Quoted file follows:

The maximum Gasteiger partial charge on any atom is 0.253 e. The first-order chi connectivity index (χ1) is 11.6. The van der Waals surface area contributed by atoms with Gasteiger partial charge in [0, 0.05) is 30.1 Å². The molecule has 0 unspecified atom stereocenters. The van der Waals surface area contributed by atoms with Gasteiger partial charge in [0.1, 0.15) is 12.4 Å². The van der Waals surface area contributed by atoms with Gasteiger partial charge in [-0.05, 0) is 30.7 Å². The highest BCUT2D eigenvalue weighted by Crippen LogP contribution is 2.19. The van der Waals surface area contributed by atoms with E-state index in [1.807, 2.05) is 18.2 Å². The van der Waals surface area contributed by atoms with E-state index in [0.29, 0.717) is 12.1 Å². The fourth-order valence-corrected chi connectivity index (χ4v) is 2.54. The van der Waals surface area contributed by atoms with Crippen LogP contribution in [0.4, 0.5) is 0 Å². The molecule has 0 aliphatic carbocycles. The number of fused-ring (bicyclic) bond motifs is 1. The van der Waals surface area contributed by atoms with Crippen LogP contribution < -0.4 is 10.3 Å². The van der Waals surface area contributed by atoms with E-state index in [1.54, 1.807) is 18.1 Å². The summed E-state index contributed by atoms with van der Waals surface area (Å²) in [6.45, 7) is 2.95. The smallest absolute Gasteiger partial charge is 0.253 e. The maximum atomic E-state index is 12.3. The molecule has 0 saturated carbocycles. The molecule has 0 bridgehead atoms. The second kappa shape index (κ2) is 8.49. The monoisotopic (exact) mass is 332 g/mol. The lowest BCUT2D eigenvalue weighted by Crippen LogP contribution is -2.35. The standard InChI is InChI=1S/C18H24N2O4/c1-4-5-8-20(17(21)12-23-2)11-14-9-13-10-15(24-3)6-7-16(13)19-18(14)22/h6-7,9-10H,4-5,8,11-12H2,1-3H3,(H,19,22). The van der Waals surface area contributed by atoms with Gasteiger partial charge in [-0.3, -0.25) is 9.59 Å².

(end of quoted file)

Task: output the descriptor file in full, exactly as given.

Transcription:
The maximum Gasteiger partial charge on any atom is 0.253 e. The first-order chi connectivity index (χ1) is 11.6. The van der Waals surface area contributed by atoms with Gasteiger partial charge in [0, 0.05) is 30.1 Å². The molecule has 0 unspecified atom stereocenters. The van der Waals surface area contributed by atoms with Gasteiger partial charge in [0.1, 0.15) is 12.4 Å². The van der Waals surface area contributed by atoms with Gasteiger partial charge in [-0.05, 0) is 30.7 Å². The highest BCUT2D eigenvalue weighted by Crippen LogP contribution is 2.19. The van der Waals surface area contributed by atoms with E-state index in [1.807, 2.05) is 18.2 Å². The van der Waals surface area contributed by atoms with E-state index in [0.29, 0.717) is 12.1 Å². The fourth-order valence-corrected chi connectivity index (χ4v) is 2.54. The van der Waals surface area contributed by atoms with Crippen LogP contribution in [0.4, 0.5) is 0 Å². The molecule has 0 aliphatic carbocycles. The number of fused-ring (bicyclic) bond motifs is 1. The van der Waals surface area contributed by atoms with Crippen LogP contribution < -0.4 is 10.3 Å². The van der Waals surface area contributed by atoms with E-state index in [1.54, 1.807) is 18.1 Å². The summed E-state index contributed by atoms with van der Waals surface area (Å²) in [6.45, 7) is 2.95. The smallest absolute Gasteiger partial charge is 0.253 e. The maximum atomic E-state index is 12.3. The molecule has 0 saturated carbocycles. The molecule has 0 bridgehead atoms. The second kappa shape index (κ2) is 8.49. The monoisotopic (exact) mass is 332 g/mol. The lowest BCUT2D eigenvalue weighted by Crippen LogP contribution is -2.35. The standard InChI is InChI=1S/C18H24N2O4/c1-4-5-8-20(17(21)12-23-2)11-14-9-13-10-15(24-3)6-7-16(13)19-18(14)22/h6-7,9-10H,4-5,8,11-12H2,1-3H3,(H,19,22). The van der Waals surface area contributed by atoms with Gasteiger partial charge in [-0.3, -0.25) is 9.59 Å².